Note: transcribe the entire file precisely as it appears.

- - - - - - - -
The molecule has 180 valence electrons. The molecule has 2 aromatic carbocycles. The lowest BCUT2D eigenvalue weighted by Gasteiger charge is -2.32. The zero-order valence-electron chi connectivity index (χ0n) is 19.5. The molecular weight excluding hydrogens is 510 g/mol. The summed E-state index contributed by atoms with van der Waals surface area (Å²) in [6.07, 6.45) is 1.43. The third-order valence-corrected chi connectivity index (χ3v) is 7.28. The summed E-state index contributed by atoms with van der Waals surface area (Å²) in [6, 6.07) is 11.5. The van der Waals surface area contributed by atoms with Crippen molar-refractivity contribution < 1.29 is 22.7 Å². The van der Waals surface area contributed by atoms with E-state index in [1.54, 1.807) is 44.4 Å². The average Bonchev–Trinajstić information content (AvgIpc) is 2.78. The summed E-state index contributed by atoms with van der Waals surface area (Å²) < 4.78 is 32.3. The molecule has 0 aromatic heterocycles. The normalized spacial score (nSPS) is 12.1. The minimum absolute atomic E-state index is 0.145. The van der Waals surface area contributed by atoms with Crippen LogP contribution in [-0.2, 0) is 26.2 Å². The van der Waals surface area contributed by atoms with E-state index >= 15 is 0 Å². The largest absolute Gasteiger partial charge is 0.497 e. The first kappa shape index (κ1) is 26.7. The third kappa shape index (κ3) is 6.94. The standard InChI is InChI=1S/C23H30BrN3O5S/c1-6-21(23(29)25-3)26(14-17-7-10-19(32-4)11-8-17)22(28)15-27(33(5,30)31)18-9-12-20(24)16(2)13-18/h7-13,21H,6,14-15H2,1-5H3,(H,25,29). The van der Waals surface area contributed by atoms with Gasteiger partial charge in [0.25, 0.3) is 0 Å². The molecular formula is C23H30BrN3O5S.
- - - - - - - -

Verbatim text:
The molecule has 180 valence electrons. The molecule has 2 aromatic carbocycles. The lowest BCUT2D eigenvalue weighted by Gasteiger charge is -2.32. The zero-order valence-electron chi connectivity index (χ0n) is 19.5. The molecular weight excluding hydrogens is 510 g/mol. The summed E-state index contributed by atoms with van der Waals surface area (Å²) in [6.07, 6.45) is 1.43. The third-order valence-corrected chi connectivity index (χ3v) is 7.28. The summed E-state index contributed by atoms with van der Waals surface area (Å²) in [6, 6.07) is 11.5. The van der Waals surface area contributed by atoms with Crippen molar-refractivity contribution < 1.29 is 22.7 Å². The van der Waals surface area contributed by atoms with E-state index in [1.54, 1.807) is 44.4 Å². The average Bonchev–Trinajstić information content (AvgIpc) is 2.78. The summed E-state index contributed by atoms with van der Waals surface area (Å²) < 4.78 is 32.3. The molecule has 0 aromatic heterocycles. The normalized spacial score (nSPS) is 12.1. The minimum absolute atomic E-state index is 0.145. The van der Waals surface area contributed by atoms with Crippen LogP contribution in [-0.2, 0) is 26.2 Å². The van der Waals surface area contributed by atoms with E-state index >= 15 is 0 Å². The largest absolute Gasteiger partial charge is 0.497 e. The first kappa shape index (κ1) is 26.7. The third kappa shape index (κ3) is 6.94. The standard InChI is InChI=1S/C23H30BrN3O5S/c1-6-21(23(29)25-3)26(14-17-7-10-19(32-4)11-8-17)22(28)15-27(33(5,30)31)18-9-12-20(24)16(2)13-18/h7-13,21H,6,14-15H2,1-5H3,(H,25,29). The van der Waals surface area contributed by atoms with Gasteiger partial charge in [0.25, 0.3) is 0 Å². The molecular formula is C23H30BrN3O5S.